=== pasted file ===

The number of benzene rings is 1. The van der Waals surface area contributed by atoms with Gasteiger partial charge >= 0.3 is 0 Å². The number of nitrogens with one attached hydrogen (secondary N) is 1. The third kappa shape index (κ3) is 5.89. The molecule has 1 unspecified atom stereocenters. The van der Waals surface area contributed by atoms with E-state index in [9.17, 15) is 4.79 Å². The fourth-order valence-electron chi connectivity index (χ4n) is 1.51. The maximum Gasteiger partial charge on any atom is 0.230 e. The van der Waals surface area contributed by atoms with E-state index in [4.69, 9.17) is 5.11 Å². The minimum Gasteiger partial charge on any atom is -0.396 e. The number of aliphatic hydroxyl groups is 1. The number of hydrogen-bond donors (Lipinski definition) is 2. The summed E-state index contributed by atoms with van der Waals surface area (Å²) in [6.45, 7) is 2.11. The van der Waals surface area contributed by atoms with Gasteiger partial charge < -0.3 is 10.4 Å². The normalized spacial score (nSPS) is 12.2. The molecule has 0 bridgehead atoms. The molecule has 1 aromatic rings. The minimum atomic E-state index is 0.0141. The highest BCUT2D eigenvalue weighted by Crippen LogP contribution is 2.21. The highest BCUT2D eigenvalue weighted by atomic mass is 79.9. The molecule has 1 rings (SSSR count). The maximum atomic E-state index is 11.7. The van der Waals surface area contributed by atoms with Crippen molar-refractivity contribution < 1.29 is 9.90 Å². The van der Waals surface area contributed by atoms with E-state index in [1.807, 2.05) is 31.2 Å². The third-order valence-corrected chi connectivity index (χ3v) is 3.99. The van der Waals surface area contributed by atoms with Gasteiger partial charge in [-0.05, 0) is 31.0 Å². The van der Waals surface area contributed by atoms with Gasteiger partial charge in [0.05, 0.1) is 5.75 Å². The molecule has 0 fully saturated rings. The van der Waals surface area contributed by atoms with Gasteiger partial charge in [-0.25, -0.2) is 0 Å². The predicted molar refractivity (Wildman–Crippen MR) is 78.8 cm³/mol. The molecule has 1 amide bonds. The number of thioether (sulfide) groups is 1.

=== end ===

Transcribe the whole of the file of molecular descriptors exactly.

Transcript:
The number of benzene rings is 1. The van der Waals surface area contributed by atoms with Gasteiger partial charge >= 0.3 is 0 Å². The number of nitrogens with one attached hydrogen (secondary N) is 1. The third kappa shape index (κ3) is 5.89. The molecule has 1 unspecified atom stereocenters. The van der Waals surface area contributed by atoms with E-state index in [9.17, 15) is 4.79 Å². The fourth-order valence-electron chi connectivity index (χ4n) is 1.51. The maximum Gasteiger partial charge on any atom is 0.230 e. The van der Waals surface area contributed by atoms with E-state index in [4.69, 9.17) is 5.11 Å². The minimum Gasteiger partial charge on any atom is -0.396 e. The number of aliphatic hydroxyl groups is 1. The number of hydrogen-bond donors (Lipinski definition) is 2. The summed E-state index contributed by atoms with van der Waals surface area (Å²) in [6.45, 7) is 2.11. The van der Waals surface area contributed by atoms with Gasteiger partial charge < -0.3 is 10.4 Å². The normalized spacial score (nSPS) is 12.2. The molecule has 0 bridgehead atoms. The molecule has 1 aromatic rings. The minimum atomic E-state index is 0.0141. The highest BCUT2D eigenvalue weighted by Crippen LogP contribution is 2.21. The highest BCUT2D eigenvalue weighted by atomic mass is 79.9. The molecule has 1 rings (SSSR count). The maximum atomic E-state index is 11.7. The van der Waals surface area contributed by atoms with Crippen molar-refractivity contribution < 1.29 is 9.90 Å². The van der Waals surface area contributed by atoms with E-state index in [1.807, 2.05) is 31.2 Å². The third-order valence-corrected chi connectivity index (χ3v) is 3.99. The van der Waals surface area contributed by atoms with Gasteiger partial charge in [-0.05, 0) is 31.0 Å². The van der Waals surface area contributed by atoms with Gasteiger partial charge in [0.05, 0.1) is 5.75 Å². The molecule has 0 fully saturated rings. The van der Waals surface area contributed by atoms with Gasteiger partial charge in [-0.25, -0.2) is 0 Å². The predicted molar refractivity (Wildman–Crippen MR) is 78.8 cm³/mol. The molecule has 1 amide bonds. The number of thioether (sulfide) groups is 1.